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Breaks Interstate Park in Dickenson County has been called "The Grand Canyon of the South." It covers 4,500 acres of woodland with lofty rock formations and caves.
Natural Tunnel is the main attraction at Natural Tunnel State Park. The tunnel was carved by what is now Stock Creek thousands of years ago, and many fossils can still be found in and around the tunnel walls! It's been said that Daniel Boone was probably the first person to discover the tunnel.
Outdoor adventures include:
Southwest Virginia Museum Historical State Park features a beautiful Victorian mansion that serves as the museum. The people who stayed in this region are the Heart of Appalachia itself, learning to survive by their own determination, wits and skills.
Outdoor adventures include hiking trails and plenty sightings of wildlife!
We start our exploration at the very southwest tip of Virginia at Wilderness Road State Park that borders the Wilderness Road, which was blazed by Daniel Boone in 1775. Also, Martin's Station, site of a Civil War Battle, presents living history reenactments every year in April.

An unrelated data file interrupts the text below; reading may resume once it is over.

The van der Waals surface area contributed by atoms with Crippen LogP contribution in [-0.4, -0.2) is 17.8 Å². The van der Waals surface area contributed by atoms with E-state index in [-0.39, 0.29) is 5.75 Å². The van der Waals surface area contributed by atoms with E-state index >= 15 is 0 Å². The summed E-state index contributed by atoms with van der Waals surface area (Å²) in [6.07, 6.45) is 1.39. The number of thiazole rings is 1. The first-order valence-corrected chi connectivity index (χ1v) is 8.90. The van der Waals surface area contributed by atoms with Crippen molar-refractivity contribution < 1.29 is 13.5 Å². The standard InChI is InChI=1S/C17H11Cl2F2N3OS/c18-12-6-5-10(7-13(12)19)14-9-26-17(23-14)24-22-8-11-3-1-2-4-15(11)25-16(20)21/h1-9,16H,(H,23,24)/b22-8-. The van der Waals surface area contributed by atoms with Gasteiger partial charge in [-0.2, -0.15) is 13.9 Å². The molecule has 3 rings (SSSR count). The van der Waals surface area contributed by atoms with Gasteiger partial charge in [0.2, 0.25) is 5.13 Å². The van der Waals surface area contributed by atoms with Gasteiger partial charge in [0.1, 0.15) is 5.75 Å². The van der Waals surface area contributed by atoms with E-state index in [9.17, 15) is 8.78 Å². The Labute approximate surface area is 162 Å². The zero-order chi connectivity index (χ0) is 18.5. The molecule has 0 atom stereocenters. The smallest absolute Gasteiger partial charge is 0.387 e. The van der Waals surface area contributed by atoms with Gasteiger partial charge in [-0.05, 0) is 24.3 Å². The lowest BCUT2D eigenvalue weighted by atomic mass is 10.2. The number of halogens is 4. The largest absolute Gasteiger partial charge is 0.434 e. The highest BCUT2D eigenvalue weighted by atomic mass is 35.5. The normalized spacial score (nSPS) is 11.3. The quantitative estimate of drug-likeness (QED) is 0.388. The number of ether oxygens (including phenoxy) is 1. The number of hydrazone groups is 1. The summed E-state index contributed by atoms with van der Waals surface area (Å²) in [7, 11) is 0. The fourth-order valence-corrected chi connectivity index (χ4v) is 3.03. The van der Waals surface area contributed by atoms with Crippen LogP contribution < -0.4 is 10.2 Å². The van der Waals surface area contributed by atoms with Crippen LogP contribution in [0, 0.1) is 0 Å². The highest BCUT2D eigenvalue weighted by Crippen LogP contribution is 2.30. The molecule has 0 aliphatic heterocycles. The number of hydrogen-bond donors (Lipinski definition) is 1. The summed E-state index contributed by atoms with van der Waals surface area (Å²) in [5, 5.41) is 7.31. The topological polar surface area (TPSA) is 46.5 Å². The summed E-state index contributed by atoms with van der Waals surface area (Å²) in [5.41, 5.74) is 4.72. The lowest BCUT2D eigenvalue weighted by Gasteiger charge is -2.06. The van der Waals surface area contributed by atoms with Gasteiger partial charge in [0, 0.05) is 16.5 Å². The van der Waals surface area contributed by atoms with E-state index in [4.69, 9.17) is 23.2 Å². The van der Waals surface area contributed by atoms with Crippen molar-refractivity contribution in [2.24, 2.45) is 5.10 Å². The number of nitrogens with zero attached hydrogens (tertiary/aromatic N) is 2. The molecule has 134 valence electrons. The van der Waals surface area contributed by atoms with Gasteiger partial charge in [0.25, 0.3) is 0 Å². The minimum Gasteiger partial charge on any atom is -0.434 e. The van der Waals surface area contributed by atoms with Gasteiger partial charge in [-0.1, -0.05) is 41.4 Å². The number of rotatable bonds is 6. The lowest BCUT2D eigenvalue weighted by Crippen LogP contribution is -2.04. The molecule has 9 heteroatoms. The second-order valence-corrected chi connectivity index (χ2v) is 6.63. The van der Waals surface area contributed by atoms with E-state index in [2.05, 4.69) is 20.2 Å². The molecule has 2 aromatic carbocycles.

Claytor Lake State Park in the New River Valley covers 4,500 acres and is 21 miles long. The lake was formed in 1939 by the Appalachian Power Company as a hydroelectric plant before it became a recreation area in 1946.
Home of the mysterious fairy stones, which are shaped like St. Andrew's and Roman crosses, Fairy Stone State Park is located in Patrick County.
In Grayson County bordered on the north by Jefferson National Forest, Grayson Highlands State Park is near Mount Rogers and Whitetop Mountain on Route 58. These mountains are the highest in the state at about 5,700 feet.
Hungry Mother State Park in the heart of the Blue Ridge Mountains has beautiful forests and an 108-acre lake with a sandy beach! Legend says the park got its name from a hungry child looking for his mother!
The New River Trail State Park follows an abandoned railroad right-of-way that parallels the New River for 39 miles. Another Rails to Trail Program, the park goes through Grayson, Carroll, Wythe and Pulaski counties with plenty of Native American history, railroad and mining history.
Images Courtesy of Virginia State Parks
For more information on wildlife management areas and natural preserves, please visit the Department of Conservation & Recreation!
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